Three-dimensional printing is getting better at manufacturing electronics, with electronics and consumer products created through the 3-D printing process generating $681 million in revenue in 2015.
Growth for the segment is expected to remain strong, according to an article published in the Deloitte University Press. Industry analysts predict that 3-D-printed electronics is likely to be the next high-growth application for product innovation, with its market size forecast to reach $1 billion by 2025.
Research is focusing more inward toward materials that can build a part’s internal circuitry, the paper said.
These materials include conductive inks — toners loaded with charged particles that build live circuity as they are laid down on a product with high precision.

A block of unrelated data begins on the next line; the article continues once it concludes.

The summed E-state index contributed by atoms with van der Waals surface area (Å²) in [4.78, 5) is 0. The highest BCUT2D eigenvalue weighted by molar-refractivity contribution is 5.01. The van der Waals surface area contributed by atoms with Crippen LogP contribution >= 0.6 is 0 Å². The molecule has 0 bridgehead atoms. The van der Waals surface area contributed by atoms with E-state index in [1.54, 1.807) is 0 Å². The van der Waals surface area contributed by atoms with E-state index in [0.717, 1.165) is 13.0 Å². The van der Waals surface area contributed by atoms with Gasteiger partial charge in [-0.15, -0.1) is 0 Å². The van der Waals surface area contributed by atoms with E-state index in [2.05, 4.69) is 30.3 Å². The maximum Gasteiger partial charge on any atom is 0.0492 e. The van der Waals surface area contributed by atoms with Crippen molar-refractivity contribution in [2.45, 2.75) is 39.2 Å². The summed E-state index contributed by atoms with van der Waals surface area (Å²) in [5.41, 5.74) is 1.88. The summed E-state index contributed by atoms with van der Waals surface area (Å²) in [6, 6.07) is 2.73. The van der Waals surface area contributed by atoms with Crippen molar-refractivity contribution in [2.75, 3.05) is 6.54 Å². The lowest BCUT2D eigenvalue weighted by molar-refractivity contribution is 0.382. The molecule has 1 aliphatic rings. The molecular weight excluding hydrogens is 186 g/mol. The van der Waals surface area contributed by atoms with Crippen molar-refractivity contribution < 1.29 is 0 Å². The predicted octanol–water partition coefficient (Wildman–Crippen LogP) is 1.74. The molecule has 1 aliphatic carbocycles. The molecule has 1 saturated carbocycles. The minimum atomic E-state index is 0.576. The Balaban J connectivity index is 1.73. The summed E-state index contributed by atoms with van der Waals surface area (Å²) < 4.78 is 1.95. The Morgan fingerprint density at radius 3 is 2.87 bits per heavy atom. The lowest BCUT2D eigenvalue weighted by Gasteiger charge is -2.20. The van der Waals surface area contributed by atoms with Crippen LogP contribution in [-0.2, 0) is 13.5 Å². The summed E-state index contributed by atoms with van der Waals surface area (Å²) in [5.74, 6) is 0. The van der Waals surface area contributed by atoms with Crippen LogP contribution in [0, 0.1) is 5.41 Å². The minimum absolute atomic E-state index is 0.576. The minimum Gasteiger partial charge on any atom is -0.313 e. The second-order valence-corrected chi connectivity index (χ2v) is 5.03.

The research covers some of the benefits of manufacturing electronics in this way, such as eliminating the need for flat circuit boards, which creates opportunities for new designs and shapes.
It allows for mass customization of electronic and electromechanical parts to adapt a product’s functionality to customer preferences.
Other advantages include simplifying assembly, lower material wastage and part weight, absence of harmful chemicals, reduction in product size and protection from external damage.